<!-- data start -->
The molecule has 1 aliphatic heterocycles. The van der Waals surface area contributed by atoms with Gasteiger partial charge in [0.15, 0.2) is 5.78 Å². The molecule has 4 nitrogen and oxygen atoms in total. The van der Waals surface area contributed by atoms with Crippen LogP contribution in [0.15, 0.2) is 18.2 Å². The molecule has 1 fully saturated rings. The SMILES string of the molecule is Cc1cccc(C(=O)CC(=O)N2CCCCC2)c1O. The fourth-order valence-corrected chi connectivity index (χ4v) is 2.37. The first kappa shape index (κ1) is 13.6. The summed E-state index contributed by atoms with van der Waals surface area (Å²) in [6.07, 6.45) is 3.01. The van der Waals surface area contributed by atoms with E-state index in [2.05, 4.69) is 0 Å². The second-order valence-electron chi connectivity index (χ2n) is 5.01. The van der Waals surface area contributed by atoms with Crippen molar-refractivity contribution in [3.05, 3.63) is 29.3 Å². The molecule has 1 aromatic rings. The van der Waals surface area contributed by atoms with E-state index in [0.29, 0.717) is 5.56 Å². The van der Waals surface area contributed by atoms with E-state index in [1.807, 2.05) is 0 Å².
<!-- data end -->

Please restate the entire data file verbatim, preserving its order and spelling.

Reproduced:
The molecule has 1 aliphatic heterocycles. The van der Waals surface area contributed by atoms with Gasteiger partial charge in [0.15, 0.2) is 5.78 Å². The molecule has 4 nitrogen and oxygen atoms in total. The van der Waals surface area contributed by atoms with Crippen LogP contribution in [0.15, 0.2) is 18.2 Å². The molecule has 1 fully saturated rings. The SMILES string of the molecule is Cc1cccc(C(=O)CC(=O)N2CCCCC2)c1O. The fourth-order valence-corrected chi connectivity index (χ4v) is 2.37. The first kappa shape index (κ1) is 13.6. The summed E-state index contributed by atoms with van der Waals surface area (Å²) in [6.07, 6.45) is 3.01. The van der Waals surface area contributed by atoms with E-state index in [2.05, 4.69) is 0 Å². The second-order valence-electron chi connectivity index (χ2n) is 5.01. The van der Waals surface area contributed by atoms with Crippen molar-refractivity contribution in [3.05, 3.63) is 29.3 Å². The molecule has 1 aromatic rings. The van der Waals surface area contributed by atoms with E-state index in [0.29, 0.717) is 5.56 Å². The van der Waals surface area contributed by atoms with E-state index in [1.807, 2.05) is 0 Å².